By Ikechukwu Nnochiri
Mixed reactions have continued to trail the judgment of the Presidential Election Petition Tribunal that dismissed the case of the Peoples Democratic Party, PDP, and its candidate, Atiku Abubakar, filed to challenge President Muhammadu Buhari’s re-election.
Senior legal practitioners in the country, on Thursday, expressed divergent views on reasons the Justice Mohammed Garba-led five-member panel tribunal adduced for dismissing the petition, especially as it pertained to President Buhari’s educational qualifications.
Though most of the lawyers and members of Civil Society Organizations that spoke to Vanguard, flayed the ratio decidendi of the tribunal’s decision that President Buhari of the ruling All Progressives Congress, APC, was “eminently” qualified to contest the February 23 presidential election even if he possessed only primary school certificate, they however described the Supreme Court as the only option available for the petitioners.
It will be recalled that the tribunal had in a unanimous verdict, determined all five issues the petitioners raised in their petition, against them, stressing that allegation that the presidential poll was rigged for Buhari and APC, was not proved beyond reasonable doubt.
It had among other things, held that the petitioners not only failed to adduce sufficient evidence to warrant the grant of any of the reliefs they sought in the petition, but were equally unable to discharge the burden of proof placed on them by the law.
In determining all the issues that were raised in the petition, the tribunal, in the lead judgement that was delivered by its Chairman, Justice Mohammed Garba, held that President Buhari was eminently qualified to vie for presidency.
It held that PDP and Atiku were unable to prove that Buhari lacked the basic educational qualification to contest the presidential election, adding that Buhari’s curriculum vitae contained “impressive credentials” that qualified him to contest presidential election “even if he tendered primary school certificate”.
The panel held that the fact that Buhari did not attach his certificates to the Form CF001 he tendered before the Independent National Electoral Commission, INEC, was not a ground to draw a conclusion that he does not have the certificates.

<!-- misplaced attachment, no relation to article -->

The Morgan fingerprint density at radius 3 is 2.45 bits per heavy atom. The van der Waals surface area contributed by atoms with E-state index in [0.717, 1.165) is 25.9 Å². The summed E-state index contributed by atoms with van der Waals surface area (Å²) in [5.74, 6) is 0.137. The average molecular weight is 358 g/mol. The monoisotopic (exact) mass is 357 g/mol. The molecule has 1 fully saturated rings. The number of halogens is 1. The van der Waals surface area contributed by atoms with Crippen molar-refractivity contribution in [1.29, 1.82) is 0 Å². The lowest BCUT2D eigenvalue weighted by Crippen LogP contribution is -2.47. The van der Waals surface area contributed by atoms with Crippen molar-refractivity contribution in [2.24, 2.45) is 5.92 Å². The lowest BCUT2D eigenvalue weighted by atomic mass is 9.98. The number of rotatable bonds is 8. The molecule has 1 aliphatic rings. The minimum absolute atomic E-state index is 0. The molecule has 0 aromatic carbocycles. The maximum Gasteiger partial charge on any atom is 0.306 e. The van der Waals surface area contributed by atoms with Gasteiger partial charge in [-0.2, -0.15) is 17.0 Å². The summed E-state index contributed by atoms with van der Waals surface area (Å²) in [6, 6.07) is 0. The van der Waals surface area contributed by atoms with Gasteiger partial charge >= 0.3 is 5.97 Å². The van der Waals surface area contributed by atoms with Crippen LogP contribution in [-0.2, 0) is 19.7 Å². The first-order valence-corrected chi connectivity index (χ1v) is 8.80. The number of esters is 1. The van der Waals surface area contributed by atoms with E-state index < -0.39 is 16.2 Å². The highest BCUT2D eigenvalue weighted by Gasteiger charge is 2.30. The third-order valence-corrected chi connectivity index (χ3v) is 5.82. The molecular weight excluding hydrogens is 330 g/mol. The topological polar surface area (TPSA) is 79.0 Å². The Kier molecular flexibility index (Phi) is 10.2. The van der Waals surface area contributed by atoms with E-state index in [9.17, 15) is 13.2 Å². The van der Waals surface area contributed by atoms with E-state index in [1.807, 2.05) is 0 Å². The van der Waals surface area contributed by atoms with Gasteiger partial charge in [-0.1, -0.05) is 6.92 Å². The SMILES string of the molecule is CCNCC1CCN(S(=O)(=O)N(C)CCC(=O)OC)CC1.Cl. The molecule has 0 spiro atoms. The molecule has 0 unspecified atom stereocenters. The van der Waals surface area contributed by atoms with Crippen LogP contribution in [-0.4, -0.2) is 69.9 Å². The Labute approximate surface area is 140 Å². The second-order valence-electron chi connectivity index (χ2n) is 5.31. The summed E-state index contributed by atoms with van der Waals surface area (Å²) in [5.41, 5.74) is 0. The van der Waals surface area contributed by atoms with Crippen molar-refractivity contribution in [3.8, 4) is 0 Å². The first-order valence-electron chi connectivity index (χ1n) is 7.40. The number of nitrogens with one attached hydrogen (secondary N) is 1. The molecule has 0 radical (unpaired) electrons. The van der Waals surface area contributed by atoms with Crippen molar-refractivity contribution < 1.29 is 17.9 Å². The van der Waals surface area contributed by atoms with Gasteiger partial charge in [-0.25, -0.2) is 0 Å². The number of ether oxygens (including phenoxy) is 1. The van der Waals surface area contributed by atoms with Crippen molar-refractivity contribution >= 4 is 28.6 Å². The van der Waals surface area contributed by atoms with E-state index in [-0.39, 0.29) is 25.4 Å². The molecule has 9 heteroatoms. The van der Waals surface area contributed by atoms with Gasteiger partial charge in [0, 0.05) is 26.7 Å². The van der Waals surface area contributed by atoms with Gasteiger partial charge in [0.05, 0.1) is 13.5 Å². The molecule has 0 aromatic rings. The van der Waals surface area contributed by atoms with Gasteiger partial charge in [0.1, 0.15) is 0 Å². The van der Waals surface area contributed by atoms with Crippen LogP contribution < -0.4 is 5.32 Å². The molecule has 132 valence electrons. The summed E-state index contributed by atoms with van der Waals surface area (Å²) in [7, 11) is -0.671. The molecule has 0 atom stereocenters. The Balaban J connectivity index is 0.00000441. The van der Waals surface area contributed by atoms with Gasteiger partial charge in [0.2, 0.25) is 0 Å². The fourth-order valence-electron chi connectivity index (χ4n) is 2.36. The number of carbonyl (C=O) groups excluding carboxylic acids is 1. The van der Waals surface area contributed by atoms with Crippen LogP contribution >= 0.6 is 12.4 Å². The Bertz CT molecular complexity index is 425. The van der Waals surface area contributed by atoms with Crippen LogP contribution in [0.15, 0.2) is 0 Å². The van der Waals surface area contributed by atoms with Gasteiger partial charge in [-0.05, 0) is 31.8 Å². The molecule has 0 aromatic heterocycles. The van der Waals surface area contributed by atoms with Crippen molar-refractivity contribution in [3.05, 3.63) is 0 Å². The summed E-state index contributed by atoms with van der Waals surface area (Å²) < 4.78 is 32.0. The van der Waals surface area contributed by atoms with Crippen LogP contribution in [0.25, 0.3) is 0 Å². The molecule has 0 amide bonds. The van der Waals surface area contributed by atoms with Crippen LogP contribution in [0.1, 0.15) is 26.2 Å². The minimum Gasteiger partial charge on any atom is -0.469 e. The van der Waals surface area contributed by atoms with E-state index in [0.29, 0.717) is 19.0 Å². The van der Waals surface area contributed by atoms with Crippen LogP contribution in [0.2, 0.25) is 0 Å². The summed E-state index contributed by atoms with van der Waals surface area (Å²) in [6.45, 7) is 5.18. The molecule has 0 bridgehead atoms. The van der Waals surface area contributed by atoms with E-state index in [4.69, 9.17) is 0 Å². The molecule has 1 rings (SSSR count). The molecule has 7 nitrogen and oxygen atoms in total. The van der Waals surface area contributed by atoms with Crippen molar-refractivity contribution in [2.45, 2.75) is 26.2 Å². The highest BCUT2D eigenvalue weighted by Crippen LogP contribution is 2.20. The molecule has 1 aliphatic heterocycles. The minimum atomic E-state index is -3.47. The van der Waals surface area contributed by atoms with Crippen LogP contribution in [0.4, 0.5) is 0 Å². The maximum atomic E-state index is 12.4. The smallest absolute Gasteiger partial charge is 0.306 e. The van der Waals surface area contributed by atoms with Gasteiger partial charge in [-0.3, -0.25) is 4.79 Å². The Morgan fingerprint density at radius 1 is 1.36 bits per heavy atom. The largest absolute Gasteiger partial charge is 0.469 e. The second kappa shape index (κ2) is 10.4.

It said there was no evidence that Buhari was not qualified in line with provisions of sections 131, 137 and 138 of the Constitution, stressing that the petitioners failed to prove that West African School Certificate was not in existence as at 1961 when the 2nd Respondent (Buhari) joined the Army.
Reacting to the judgment, a Senior Advocate of Nigeria, Mr. Dayo Akinlaja, insisted that members of the panel ought to be commended for their industry, even as he urged President Buhari to be magnanimous in victory.
He said: “There is no doubt that the Justices put so much into the adjudication of the petition in terms of mental and physical energy. To me, it is very imperative to appreciate them for the huge sacrifices that they had to make. Naturally, as to be expected in any adversarial contest, one party must win and another must lose.
“It is, therefore, not out of place for the parties that lost to feel aggrieved. The good thing is that there is opportunity for appeal to a higher court. They should take advantage of that if they must. What is crucial is that at the end of it all, whoever is ultimately victorious should be magnanimous in victory and whoever loses in the long run should endeavour to be gallant in defeat. Head or tail, there is tomorrow and that should be the primary focus for all and sundry. May the good Lord help us all to live tomorrow in the Nigeria of our dream”.
However, a United States of America based lawyer, Mr. Emmanuel Ogebe, accused President Buhari of intimidating judges to kowtow to his wish by handing him a favourable judgment.
He said: “Under a regime that arrests judges at midnight, removes judges unconstitutionally, disobeys court orders and impose judges who don’t understand basic terms with impunity, it would take great souls of significant courage and intellectual dexterity to have had a different outcome.
It appears therefore that Gen. Buhari lost the election but won the Tribunal. The conquest of all democratic structures is complete. Buhari has managed to attend school without certificate, attain the presidency without election and win at a tribunal without adducing evidence.
“He will go down as the 8th wonder of the world for his ability to achieve the greatest self-promotion, above his betters, with the lowest possible effort.
“With the total abnegation of the will of the people of Nigeria, it won’t be surprising if the senate canonizes Buhari as Supreme Emperor with the joyful affirmation of the judiciary”.
A constitutional lawyer, Jideobi Johnmary said: “The judgment just delivered by the Presidential Election Petition Tribunal has heralded another frontier of ratiocination in our corpus juris especially in our election petition jurisprudence. It has opened many interesting chapters, moving forward, in the way and manner elections would be conducted in our nation.
Speaking for myself as a Lawyer, I take the humble but calibrated view that both my heart and head are in disagreement with the divergent reasoning forming the plank of that judicial exercise in view of the gargantuan forensic contest that birthed the proceedings.